— This is the script of CNBC's news report for China's CCTV on July 24, 2019, Wednesday.
Johnson's election is hardly in doubt, so the reaction in financial markets was relatively muted after the final outcome released.
All three major European stock indexes closed higher, with the U.K. index edging up 0.56 percent. This is mainly because the removal of any uncertainty usually leads to a positive market response. In the foreign exchange market, the pound rose slightly in the short term and then fell back, currently trading around 1.24 to the dollar.
In contrast to the coldness of financial markets, President Trump was enthusiastic about Johnson's election.
Trump was the first to post a letter praising Johnson, when many institutions issue warnings. This is partly, of course, because Johnson has long been known as Trump of Britain, and the two men share similar styles.
Perhaps more important, though, is the interest the US sees in Johnson's election
We know that the recent trade frictions and disputes between the United States and the European Union have become more and more serious. Despite the recent uproar over digital taxes, the European Union's trade commissioner continued on Tuesday to say the EU would impose additional tariffs on 35 billion euros worth of American imports if the United States imposed punitive tariffs on EU cars. Under these circumstances, the election of Johnson, a Eurosceptic, will bring new uncertainties to the complex triangle of relations between the UK and the US. Johnson's election raises the risk that Britain will be forced to leave the EU, undermining its trade negotiating position and forcing it to find alternative markets outside the EU.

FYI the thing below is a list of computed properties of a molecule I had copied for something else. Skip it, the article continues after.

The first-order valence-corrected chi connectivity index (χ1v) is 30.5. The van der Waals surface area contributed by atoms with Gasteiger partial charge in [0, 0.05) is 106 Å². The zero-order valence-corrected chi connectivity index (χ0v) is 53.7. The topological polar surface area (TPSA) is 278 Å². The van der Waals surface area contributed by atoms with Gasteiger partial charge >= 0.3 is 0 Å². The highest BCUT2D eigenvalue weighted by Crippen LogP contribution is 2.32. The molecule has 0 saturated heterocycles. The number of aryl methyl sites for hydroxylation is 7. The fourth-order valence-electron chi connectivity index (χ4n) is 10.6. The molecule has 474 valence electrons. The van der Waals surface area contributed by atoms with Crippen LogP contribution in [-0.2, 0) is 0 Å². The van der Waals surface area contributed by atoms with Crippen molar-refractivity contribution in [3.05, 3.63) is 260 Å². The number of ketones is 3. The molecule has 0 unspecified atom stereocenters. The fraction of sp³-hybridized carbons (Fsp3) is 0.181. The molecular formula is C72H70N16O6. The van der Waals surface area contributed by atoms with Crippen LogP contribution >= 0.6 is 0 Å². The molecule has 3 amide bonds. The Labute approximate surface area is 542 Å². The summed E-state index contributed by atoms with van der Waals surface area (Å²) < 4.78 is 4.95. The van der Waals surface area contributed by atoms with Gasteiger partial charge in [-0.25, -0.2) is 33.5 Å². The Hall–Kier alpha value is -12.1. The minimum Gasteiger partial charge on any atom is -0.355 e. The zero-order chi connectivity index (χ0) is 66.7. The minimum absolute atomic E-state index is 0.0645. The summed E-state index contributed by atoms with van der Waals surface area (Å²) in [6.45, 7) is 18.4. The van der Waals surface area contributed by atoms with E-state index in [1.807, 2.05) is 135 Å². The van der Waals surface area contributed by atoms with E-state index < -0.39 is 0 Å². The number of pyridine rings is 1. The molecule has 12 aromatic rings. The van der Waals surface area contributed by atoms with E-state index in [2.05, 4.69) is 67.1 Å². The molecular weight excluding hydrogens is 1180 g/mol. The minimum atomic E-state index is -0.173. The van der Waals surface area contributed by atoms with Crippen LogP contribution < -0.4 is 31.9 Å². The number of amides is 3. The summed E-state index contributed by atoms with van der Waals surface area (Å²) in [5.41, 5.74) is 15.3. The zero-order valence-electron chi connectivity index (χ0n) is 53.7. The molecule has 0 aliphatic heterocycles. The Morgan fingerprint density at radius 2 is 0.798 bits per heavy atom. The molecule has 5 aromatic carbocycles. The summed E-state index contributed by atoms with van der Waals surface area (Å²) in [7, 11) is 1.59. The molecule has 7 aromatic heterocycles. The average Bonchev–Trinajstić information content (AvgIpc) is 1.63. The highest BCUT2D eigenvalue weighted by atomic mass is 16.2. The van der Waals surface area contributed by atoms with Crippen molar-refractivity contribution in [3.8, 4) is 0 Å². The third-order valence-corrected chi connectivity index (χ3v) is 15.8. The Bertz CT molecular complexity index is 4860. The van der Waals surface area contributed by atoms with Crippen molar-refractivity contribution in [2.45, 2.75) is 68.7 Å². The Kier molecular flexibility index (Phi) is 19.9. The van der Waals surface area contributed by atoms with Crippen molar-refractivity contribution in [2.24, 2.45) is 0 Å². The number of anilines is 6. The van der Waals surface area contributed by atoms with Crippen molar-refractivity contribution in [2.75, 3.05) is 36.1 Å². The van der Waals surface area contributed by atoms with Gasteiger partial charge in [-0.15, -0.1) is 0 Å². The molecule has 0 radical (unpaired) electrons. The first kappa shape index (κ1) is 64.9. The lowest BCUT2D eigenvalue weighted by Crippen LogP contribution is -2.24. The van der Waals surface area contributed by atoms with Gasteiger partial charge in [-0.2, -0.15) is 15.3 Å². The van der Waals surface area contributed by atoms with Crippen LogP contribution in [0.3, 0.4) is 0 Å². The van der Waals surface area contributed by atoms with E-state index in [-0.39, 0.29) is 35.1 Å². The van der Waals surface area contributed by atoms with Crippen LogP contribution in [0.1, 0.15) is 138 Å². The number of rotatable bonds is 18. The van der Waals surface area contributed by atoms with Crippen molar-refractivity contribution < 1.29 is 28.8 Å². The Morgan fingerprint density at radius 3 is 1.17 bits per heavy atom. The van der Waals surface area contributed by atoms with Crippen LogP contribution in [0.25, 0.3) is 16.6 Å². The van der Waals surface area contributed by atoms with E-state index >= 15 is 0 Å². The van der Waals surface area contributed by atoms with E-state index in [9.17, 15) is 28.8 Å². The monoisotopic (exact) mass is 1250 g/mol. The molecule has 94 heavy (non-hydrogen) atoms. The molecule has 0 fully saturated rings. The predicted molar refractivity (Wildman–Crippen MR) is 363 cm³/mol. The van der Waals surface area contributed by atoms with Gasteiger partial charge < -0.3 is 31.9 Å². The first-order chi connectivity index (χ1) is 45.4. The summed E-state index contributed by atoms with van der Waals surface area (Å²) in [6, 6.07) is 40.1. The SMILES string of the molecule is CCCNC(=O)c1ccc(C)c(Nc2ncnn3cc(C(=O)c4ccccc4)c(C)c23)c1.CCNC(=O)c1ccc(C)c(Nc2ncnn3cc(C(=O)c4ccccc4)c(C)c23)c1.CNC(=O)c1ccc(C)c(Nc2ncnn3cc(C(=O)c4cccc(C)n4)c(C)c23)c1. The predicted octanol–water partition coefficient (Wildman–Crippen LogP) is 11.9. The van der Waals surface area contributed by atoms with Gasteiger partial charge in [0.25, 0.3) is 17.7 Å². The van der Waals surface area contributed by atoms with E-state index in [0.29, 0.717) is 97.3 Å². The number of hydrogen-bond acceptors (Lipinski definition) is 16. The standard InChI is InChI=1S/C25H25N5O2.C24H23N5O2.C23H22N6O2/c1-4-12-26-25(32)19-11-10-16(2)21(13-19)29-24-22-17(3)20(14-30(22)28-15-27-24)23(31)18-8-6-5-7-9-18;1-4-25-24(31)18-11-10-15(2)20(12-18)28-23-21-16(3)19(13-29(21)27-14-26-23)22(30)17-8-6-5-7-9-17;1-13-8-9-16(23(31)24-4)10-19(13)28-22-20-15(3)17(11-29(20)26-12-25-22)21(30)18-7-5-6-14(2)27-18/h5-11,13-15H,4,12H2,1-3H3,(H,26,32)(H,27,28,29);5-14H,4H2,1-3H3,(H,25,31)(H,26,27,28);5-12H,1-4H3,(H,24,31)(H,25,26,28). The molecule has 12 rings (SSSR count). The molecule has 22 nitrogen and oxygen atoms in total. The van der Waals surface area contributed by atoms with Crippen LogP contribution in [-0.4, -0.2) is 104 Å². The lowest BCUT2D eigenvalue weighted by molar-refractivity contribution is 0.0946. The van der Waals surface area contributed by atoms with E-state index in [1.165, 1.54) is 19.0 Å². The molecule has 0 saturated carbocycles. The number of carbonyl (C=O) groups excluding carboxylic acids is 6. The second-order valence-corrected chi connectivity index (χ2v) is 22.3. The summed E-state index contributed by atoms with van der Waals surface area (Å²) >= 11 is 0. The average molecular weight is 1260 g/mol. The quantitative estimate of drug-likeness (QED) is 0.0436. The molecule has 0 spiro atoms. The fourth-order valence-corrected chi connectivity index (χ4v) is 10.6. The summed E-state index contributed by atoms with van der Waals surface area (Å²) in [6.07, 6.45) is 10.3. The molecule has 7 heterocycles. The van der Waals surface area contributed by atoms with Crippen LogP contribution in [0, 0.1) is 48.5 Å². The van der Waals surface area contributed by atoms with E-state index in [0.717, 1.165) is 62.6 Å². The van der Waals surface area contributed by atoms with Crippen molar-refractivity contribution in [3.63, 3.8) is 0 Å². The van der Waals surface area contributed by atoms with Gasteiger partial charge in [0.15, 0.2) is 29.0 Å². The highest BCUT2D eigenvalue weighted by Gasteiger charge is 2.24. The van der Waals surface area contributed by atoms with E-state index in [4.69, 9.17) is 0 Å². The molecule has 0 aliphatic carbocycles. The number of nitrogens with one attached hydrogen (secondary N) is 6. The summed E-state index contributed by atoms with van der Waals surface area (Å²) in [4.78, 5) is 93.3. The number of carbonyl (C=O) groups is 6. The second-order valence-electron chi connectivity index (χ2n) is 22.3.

That would give the United States more leverage, both with Britain and with the European Union. Of course, even if Johnson's election raises the odds of a hard Brexit, Goldman Sachs currently puts the odds at just 20%, so to some extent; it's still a small probability.
The Brexit ended Theresa may's premiership and drained her reputation among the British public.
Can Johnson do a better job than his predecessor? There is still a question mark on it. Johnson is not only facing the strong pressure from the EU, but also the internal political and social divisions and confrontations, regarding the Brexit.
For now, at least, some British officials want to step down to put pressure on him. At the same time, Johnson faces a host of external challenges, including the thorny issue of relations with Iran. Britain's economy is also reeling, showing signs of slowing growth. IMF announced to cut global growth forecasts for this year and next, suggesting further easing. The bank of England is now expected to consider cutting interest rates early in response to the political turmoil and economic downturn.
It is also worth noting that the confirmation of the new top choice could lead to new faces in several key posts, including the British ambassador to the United States.
Meanwhile, British media analysis suggests that Hunt, who is running against Johnson for the premiership, may lose his foreign secretary title, and his replacement will be confirmed.
These will be the aspects we need to focus on when Johnson takes office.